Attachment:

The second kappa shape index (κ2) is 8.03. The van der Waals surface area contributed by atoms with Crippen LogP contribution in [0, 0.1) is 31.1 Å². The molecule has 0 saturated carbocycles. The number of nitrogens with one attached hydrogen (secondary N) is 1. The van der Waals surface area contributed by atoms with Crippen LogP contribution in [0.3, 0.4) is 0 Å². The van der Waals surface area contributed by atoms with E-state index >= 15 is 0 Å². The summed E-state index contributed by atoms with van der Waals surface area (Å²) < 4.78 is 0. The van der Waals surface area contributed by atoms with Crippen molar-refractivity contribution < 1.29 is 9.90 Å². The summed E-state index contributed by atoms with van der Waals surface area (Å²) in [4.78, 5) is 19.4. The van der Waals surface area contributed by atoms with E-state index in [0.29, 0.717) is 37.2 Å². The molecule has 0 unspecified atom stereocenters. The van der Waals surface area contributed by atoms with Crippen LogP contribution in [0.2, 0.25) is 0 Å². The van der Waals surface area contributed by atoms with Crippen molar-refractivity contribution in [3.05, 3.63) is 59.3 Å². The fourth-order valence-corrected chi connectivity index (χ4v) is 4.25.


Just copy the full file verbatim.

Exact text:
The second kappa shape index (κ2) is 8.03. The van der Waals surface area contributed by atoms with Crippen LogP contribution in [0, 0.1) is 31.1 Å². The molecule has 0 saturated carbocycles. The number of nitrogens with one attached hydrogen (secondary N) is 1. The van der Waals surface area contributed by atoms with Crippen LogP contribution in [0.3, 0.4) is 0 Å². The van der Waals surface area contributed by atoms with E-state index >= 15 is 0 Å². The summed E-state index contributed by atoms with van der Waals surface area (Å²) < 4.78 is 0. The van der Waals surface area contributed by atoms with Crippen molar-refractivity contribution < 1.29 is 9.90 Å². The summed E-state index contributed by atoms with van der Waals surface area (Å²) in [4.78, 5) is 19.4. The van der Waals surface area contributed by atoms with E-state index in [0.29, 0.717) is 37.2 Å². The molecule has 0 unspecified atom stereocenters. The van der Waals surface area contributed by atoms with Crippen LogP contribution in [0.2, 0.25) is 0 Å². The van der Waals surface area contributed by atoms with Crippen molar-refractivity contribution in [3.05, 3.63) is 59.3 Å². The fourth-order valence-corrected chi connectivity index (χ4v) is 4.25.